8. NOTIFICATION OF CLAIM. Shareholder shall notify Guarantors of any claim hereunder within thirty (30) days after default by Corporation under any of the Corporate Obligations. Any notice hereunder shall be deemed to be duly given if delivered or sent by pre-paid, first class, registered mail to:

            Mr. and Mrs. F. C. Roberts, Jr.
            P. O. Box 2359
            Gastonia, North Carolina 28053-2359
    In his complaint, Plaintiff further alleged that "[o]n December 4, 200[2], [Plaintiff] gave notice of default under the terms of the Loan Documents and demanded payment in full of the outstanding indebtedness due on the Debenture." Plaintiff also alleged the following: "Pursuant to the Loan Documents, [Defendant and Mr. Roberts] are primarily, jointly and severally indebted to [Plaintiff] in the principal amount of $1,779,769.36, plus all accrued and unpaid interest at 12% per annum and all reasonable costs, expenses, and attorneys' fees that [Plaintiff] incurs in enforcement of the Guaranty."
    Defendant filed an answer and counterclaim on 12 January 2004, denying the allegation that Plaintiff provided notice of default under the debenture. Defendant also raised, inter alia, the defense that the guaranty had expired. Specifically, Defendant alleged that the guaranty had expired on 16 December 2002, at the time Plaintiff ceased to be an owner of any of the stock.
    At trial, Plaintiff introduced into evidence a letter dated 4 December 2002, which stated the following:
        Acme, Inc.
        Attention F. C. Roberts, Jr.
        Post Office Box 2359
        Gastonia, NC 28053-2359
        Dear [Mr. Roberts]:

        This letter will serve as notice of demand for payment in full of the 12% Debenture for $1,779,769.36 due October 2, 2002, including any unpaid interest due.

        If I have not received payment by January 10, 2003, I will pursue all legal remedies available to collect the amounts owed.

        I look forward to hearing from you.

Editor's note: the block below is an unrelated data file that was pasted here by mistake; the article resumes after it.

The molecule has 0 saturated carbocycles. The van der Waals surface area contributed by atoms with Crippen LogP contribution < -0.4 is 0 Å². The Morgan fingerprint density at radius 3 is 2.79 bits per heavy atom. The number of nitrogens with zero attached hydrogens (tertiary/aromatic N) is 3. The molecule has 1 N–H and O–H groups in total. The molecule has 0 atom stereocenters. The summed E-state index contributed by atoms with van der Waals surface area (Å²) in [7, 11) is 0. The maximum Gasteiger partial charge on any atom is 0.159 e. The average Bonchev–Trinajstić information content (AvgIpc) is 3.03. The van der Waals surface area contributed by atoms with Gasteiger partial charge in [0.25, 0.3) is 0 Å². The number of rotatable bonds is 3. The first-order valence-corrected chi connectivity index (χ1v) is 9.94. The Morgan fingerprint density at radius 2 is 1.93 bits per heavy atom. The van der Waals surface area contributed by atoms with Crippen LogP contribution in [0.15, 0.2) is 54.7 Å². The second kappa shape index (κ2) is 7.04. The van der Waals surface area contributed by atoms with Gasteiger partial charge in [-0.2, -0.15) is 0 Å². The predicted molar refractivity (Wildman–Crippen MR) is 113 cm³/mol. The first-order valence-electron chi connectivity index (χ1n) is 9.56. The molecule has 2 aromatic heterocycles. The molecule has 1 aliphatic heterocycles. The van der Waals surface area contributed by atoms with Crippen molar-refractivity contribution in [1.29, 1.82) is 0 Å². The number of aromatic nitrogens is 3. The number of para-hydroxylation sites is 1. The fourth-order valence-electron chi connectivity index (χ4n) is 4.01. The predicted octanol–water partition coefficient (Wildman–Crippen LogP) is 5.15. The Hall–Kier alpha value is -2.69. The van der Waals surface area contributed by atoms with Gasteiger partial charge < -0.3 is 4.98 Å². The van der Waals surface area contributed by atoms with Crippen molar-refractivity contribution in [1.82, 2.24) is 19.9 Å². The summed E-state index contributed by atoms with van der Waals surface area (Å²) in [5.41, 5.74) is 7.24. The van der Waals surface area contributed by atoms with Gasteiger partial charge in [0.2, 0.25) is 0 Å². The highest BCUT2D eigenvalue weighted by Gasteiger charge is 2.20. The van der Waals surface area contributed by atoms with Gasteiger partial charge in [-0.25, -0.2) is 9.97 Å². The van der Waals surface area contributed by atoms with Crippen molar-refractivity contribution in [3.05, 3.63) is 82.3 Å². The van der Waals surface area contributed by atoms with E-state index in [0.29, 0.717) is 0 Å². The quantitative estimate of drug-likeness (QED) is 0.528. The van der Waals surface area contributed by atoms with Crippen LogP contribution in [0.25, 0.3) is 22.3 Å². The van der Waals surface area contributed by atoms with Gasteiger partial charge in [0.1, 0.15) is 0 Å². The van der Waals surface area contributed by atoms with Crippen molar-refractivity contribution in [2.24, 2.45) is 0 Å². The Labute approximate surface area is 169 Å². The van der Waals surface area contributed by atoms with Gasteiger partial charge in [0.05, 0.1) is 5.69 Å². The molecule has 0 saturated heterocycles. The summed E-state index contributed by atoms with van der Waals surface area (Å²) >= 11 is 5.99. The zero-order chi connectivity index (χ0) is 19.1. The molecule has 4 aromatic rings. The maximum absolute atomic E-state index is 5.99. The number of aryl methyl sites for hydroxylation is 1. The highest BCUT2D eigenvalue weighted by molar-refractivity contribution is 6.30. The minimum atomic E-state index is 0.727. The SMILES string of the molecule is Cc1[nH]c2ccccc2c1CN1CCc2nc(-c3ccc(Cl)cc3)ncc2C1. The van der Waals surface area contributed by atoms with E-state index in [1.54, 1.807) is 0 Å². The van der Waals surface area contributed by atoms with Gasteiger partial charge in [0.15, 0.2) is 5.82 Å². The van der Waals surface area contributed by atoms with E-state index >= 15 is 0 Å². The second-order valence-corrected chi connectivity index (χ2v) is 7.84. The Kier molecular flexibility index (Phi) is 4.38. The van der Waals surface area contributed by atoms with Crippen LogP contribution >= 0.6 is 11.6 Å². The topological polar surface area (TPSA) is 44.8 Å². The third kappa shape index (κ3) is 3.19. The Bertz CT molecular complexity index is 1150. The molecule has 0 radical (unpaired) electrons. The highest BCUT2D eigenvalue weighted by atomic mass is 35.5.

Sincerely,
            [Plaintiff]
    Defendant testified that she never received Plaintiff's 4 December 2002 letter. Defendant further testified that Roberts Family Ventures, LLC (Roberts Family Ventures), Defendant's and Mr. Robert's family estate planning LLC, purchased the stock from Plaintiff on 16 December 2002 for approximately $232,000.00. Defendant testified she was under the impression she was relieved of her obligations under the guaranty when Roberts Family Ventures purchased the stock.
    At the close of Plaintiff's evidence, Plaintiff and Defendant each moved for a directed verdict, and the trial court denied both motions. Defendant did not present evidence. Both parties renewed their motions for a directed verdict, and the trial court again denied the motions.
    Both Plaintiff and Defendant submitted requests for issues to be submitted to the jury and for jury instructions. The trial court submitted the following issues to the jury:
        Issue One:
        1. Have the obligations of . . . [D]efendantunder the Guaranty Agreement dated October 2, 1992 expired?

            Answer: __________

        If you answer Issue One "No", you shall proceed to Issue Two.
        If you answer Issue One "Yes", do not answer Issue Two.

        Issue Two:

        2. What amount is . . . [P]laintiff entitled to recover from . . . [D]efendant for breach of contract?

        Answer: __________

The jury answered the first issue "No" and determined under the second issue that Plaintiff was entitled to $2,505,719.91. The trial court entered judgment accordingly. Defendant filed a motion for judgment notwithstanding the verdict or for a new trial on 5 February 2005. The trial court denied both motions on 24 February 2006. Defendant appeals.

I.

    [1] Defendant argues the trial court erred by denying Defendant's motion for directed verdict and motion for judgment notwithstanding the verdict. In support of this argument, Defendant contends that under the plain language of the guaranty, the guaranty expired upon Plaintiff's sale of the stock.
    Upon a motion for a directed verdict,